As well as scale, the terraces needed to hold their public position in other ways. “That’s what led us to the form being composed of one material that wraps up and over the building,” Buckwell says. “We wanted something with solidity, permanence, and mass. We initially investigated brick, and that led us to terracotta roofing tiles.” The three- and two-storey houses, timber-framed on a concrete slab, are all completely clad with these tiles. The three-storey terraces have been treated to an orange skin, even more “orangey” than The Orange, Crosson Architects’ commercial building on Tāmaki Makaurau’s Newton Road; in recessive counterpoint, the two-storey terraces are armoured in a black version of the same tile, though with cheerful front doors in primary colours.

The intentional staunchness of the fully tiled houses is abetted by the treatment of their windows, which Buckwell describes as “punches in the overall form”. The windows’ size and placement are carefully calibrated to reconcile the requirements for light and ventilation, and privacy and outlook (including “passive surveillance”). The most dramatic fenestration move is the three-metre-high dormer window set into the mansard level of the three-storey houses. (Two-storey terraces get their design excitement at ground level, courtesy of the bevelled doorways carved out of the front elevation.) In each of the houses, the largest glazed element is the sliding door to the rear courtyard, a welcome corrective to unfortunately common usage. “The worst situation in terrace home design is a ranchslider opening onto public space,” Buckwell says. “You just know people will have their curtains pulled all the time because there’s no privacy.”

A considerate planning strategy was the corralling of car parking and rubbish bins in a COAL (commonly owned access lot). The aggregation of parking allows the terrace houses to be sited closer to the street, with some room for common-area landscaping which is tended by a residents’ group. (Buckwell notes that landscape maintenance can have a make-or-break effect on the success of multi-unit housing projects.) The rest of the space saved at the front of the houses was invested in the rear courtyards.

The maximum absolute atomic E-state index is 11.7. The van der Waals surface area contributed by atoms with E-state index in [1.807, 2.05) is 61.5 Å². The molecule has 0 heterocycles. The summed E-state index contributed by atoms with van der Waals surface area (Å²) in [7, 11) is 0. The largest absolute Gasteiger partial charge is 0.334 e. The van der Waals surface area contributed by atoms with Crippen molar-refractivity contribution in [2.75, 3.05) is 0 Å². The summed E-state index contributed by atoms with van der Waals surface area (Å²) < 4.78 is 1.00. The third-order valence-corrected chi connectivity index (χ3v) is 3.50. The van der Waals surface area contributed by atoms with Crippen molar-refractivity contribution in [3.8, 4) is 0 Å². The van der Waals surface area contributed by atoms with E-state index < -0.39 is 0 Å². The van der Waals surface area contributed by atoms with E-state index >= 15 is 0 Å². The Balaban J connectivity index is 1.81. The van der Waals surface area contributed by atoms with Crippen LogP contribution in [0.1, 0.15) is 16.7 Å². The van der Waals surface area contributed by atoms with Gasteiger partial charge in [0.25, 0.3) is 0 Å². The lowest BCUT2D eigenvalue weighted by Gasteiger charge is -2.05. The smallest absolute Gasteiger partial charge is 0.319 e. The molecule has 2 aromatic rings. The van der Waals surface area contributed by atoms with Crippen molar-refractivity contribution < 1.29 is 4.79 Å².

In the design of terrace housing, especially in the “affordable” category, the consideration of gross floor area (GFA) is critical. Architects, good ones at least, are inclined to be GFA maximisers; private developers are more likely to be GFA minimisers. The to-and-fro over GFA is conducted in 100-millimetre increments. “Being generous is important,” Buckwell says, “but then there’s the reality of getting things built.” Here, Buckwell is generous in his praise of client Avant Group and Te Ākitai Waiohua for seeing the concept through – and this time, the balancing act seems to have paid off. All the houses in Kōtuitui Terraces Stage II have been sold, most of them, Buckwell believes, to owner-occupiers. In a gratifying coda to the project, one of the buyers contacted Crosson Architects. “He’s an architect himself, and he lives there,” Buckwell says. “He said he loves it – ‘it’s just fantastic’.”

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1. Entry
2. Kitchen
3. Dining
4. Living
5. Bedroom
6. Bathroom
7. Outdoor Living